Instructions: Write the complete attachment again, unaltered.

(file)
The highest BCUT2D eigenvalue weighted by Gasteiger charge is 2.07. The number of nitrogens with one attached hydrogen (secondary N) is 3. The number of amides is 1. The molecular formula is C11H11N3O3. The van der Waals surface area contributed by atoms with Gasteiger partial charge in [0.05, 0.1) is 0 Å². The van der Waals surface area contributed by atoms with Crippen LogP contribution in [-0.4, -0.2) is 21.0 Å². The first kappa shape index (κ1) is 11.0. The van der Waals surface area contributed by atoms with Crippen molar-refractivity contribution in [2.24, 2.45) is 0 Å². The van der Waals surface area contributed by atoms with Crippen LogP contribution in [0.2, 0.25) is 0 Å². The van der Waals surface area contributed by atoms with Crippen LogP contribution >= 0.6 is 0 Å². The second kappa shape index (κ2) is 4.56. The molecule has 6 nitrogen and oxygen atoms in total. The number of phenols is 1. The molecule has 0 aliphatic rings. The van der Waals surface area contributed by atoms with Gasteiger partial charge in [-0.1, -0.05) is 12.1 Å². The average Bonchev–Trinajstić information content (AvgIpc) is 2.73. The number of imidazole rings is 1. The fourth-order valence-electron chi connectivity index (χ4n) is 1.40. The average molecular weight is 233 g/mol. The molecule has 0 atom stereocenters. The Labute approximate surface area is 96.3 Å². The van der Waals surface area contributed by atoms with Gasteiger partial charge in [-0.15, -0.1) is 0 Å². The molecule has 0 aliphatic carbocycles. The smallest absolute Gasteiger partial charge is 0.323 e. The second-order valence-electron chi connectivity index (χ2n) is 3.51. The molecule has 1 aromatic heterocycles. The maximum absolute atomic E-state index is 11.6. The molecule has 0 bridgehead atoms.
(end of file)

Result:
The highest BCUT2D eigenvalue weighted by Gasteiger charge is 2.07. The number of nitrogens with one attached hydrogen (secondary N) is 3. The number of amides is 1. The molecular formula is C11H11N3O3. The van der Waals surface area contributed by atoms with Gasteiger partial charge in [0.05, 0.1) is 0 Å². The van der Waals surface area contributed by atoms with Crippen LogP contribution in [-0.4, -0.2) is 21.0 Å². The first kappa shape index (κ1) is 11.0. The van der Waals surface area contributed by atoms with Crippen molar-refractivity contribution in [2.24, 2.45) is 0 Å². The van der Waals surface area contributed by atoms with Crippen LogP contribution in [0.2, 0.25) is 0 Å². The van der Waals surface area contributed by atoms with Crippen LogP contribution >= 0.6 is 0 Å². The second kappa shape index (κ2) is 4.56. The molecule has 6 nitrogen and oxygen atoms in total. The number of phenols is 1. The molecule has 0 aliphatic rings. The van der Waals surface area contributed by atoms with Gasteiger partial charge in [-0.1, -0.05) is 12.1 Å². The average Bonchev–Trinajstić information content (AvgIpc) is 2.73. The number of imidazole rings is 1. The fourth-order valence-electron chi connectivity index (χ4n) is 1.40. The average molecular weight is 233 g/mol. The molecule has 0 atom stereocenters. The Labute approximate surface area is 96.3 Å². The van der Waals surface area contributed by atoms with Gasteiger partial charge in [-0.15, -0.1) is 0 Å². The molecule has 0 aliphatic carbocycles. The smallest absolute Gasteiger partial charge is 0.323 e. The second-order valence-electron chi connectivity index (χ2n) is 3.51. The molecule has 1 aromatic heterocycles. The maximum absolute atomic E-state index is 11.6. The molecule has 0 bridgehead atoms.